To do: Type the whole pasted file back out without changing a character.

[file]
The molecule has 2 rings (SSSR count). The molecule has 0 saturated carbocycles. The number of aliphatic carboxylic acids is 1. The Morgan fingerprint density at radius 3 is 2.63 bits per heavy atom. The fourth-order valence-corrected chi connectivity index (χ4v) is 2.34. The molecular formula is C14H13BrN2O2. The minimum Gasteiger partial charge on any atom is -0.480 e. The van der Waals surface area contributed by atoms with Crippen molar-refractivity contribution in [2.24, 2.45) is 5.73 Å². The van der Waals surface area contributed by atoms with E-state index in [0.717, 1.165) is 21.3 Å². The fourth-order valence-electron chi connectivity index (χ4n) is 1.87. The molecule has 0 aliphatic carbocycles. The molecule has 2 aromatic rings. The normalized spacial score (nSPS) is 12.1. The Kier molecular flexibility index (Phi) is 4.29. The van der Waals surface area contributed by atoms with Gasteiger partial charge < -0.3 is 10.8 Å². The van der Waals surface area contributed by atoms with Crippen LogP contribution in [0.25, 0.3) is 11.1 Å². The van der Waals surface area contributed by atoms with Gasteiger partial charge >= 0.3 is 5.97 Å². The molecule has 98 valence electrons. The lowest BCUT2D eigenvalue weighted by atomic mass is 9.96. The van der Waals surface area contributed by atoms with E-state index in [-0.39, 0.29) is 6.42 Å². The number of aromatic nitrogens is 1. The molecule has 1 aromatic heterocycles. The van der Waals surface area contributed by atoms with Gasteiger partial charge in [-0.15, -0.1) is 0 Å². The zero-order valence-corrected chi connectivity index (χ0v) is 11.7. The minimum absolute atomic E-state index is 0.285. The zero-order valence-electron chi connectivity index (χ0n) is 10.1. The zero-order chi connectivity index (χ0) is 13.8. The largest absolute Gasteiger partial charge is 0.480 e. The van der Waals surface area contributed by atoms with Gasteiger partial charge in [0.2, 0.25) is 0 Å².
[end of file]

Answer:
The molecule has 2 rings (SSSR count). The molecule has 0 saturated carbocycles. The number of aliphatic carboxylic acids is 1. The Morgan fingerprint density at radius 3 is 2.63 bits per heavy atom. The fourth-order valence-corrected chi connectivity index (χ4v) is 2.34. The molecular formula is C14H13BrN2O2. The minimum Gasteiger partial charge on any atom is -0.480 e. The van der Waals surface area contributed by atoms with Crippen molar-refractivity contribution in [2.24, 2.45) is 5.73 Å². The van der Waals surface area contributed by atoms with E-state index in [0.717, 1.165) is 21.3 Å². The fourth-order valence-electron chi connectivity index (χ4n) is 1.87. The molecule has 0 aliphatic carbocycles. The molecule has 2 aromatic rings. The normalized spacial score (nSPS) is 12.1. The Kier molecular flexibility index (Phi) is 4.29. The van der Waals surface area contributed by atoms with Gasteiger partial charge < -0.3 is 10.8 Å². The van der Waals surface area contributed by atoms with Crippen LogP contribution in [0.25, 0.3) is 11.1 Å². The van der Waals surface area contributed by atoms with Gasteiger partial charge >= 0.3 is 5.97 Å². The molecule has 98 valence electrons. The lowest BCUT2D eigenvalue weighted by atomic mass is 9.96. The van der Waals surface area contributed by atoms with E-state index in [-0.39, 0.29) is 6.42 Å². The number of aromatic nitrogens is 1. The molecule has 1 aromatic heterocycles. The van der Waals surface area contributed by atoms with Gasteiger partial charge in [-0.15, -0.1) is 0 Å². The zero-order valence-corrected chi connectivity index (χ0v) is 11.7. The minimum absolute atomic E-state index is 0.285. The zero-order valence-electron chi connectivity index (χ0n) is 10.1. The zero-order chi connectivity index (χ0) is 13.8. The largest absolute Gasteiger partial charge is 0.480 e. The van der Waals surface area contributed by atoms with Gasteiger partial charge in [0.2, 0.25) is 0 Å².